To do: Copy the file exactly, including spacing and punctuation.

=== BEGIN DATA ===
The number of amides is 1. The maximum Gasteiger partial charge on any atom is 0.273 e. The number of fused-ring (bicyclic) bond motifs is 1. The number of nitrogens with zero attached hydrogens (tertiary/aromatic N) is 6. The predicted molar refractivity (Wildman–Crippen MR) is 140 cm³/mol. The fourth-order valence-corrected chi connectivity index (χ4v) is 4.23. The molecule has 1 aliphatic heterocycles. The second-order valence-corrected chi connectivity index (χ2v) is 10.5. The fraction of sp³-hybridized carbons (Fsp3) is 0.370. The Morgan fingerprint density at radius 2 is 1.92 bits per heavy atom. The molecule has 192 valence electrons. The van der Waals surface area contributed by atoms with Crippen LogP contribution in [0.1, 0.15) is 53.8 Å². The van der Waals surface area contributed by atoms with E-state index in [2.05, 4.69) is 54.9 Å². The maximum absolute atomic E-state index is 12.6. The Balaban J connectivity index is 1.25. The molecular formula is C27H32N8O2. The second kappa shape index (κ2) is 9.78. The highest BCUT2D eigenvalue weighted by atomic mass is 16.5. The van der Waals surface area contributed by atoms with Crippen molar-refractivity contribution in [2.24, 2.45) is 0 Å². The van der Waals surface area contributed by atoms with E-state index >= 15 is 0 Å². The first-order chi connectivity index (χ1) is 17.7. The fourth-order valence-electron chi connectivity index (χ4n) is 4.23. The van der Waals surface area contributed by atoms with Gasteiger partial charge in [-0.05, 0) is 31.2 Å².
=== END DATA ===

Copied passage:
The number of amides is 1. The maximum Gasteiger partial charge on any atom is 0.273 e. The number of fused-ring (bicyclic) bond motifs is 1. The number of nitrogens with zero attached hydrogens (tertiary/aromatic N) is 6. The predicted molar refractivity (Wildman–Crippen MR) is 140 cm³/mol. The fourth-order valence-corrected chi connectivity index (χ4v) is 4.23. The molecule has 1 aliphatic heterocycles. The second-order valence-corrected chi connectivity index (χ2v) is 10.5. The fraction of sp³-hybridized carbons (Fsp3) is 0.370. The Morgan fingerprint density at radius 2 is 1.92 bits per heavy atom. The molecule has 192 valence electrons. The van der Waals surface area contributed by atoms with Crippen LogP contribution in [0.1, 0.15) is 53.8 Å². The van der Waals surface area contributed by atoms with E-state index in [2.05, 4.69) is 54.9 Å². The maximum absolute atomic E-state index is 12.6. The Balaban J connectivity index is 1.25. The molecular formula is C27H32N8O2. The second kappa shape index (κ2) is 9.78. The highest BCUT2D eigenvalue weighted by atomic mass is 16.5. The van der Waals surface area contributed by atoms with Crippen molar-refractivity contribution in [2.24, 2.45) is 0 Å². The van der Waals surface area contributed by atoms with E-state index >= 15 is 0 Å². The first-order chi connectivity index (χ1) is 17.7. The fourth-order valence-electron chi connectivity index (χ4n) is 4.23. The van der Waals surface area contributed by atoms with Gasteiger partial charge in [-0.05, 0) is 31.2 Å².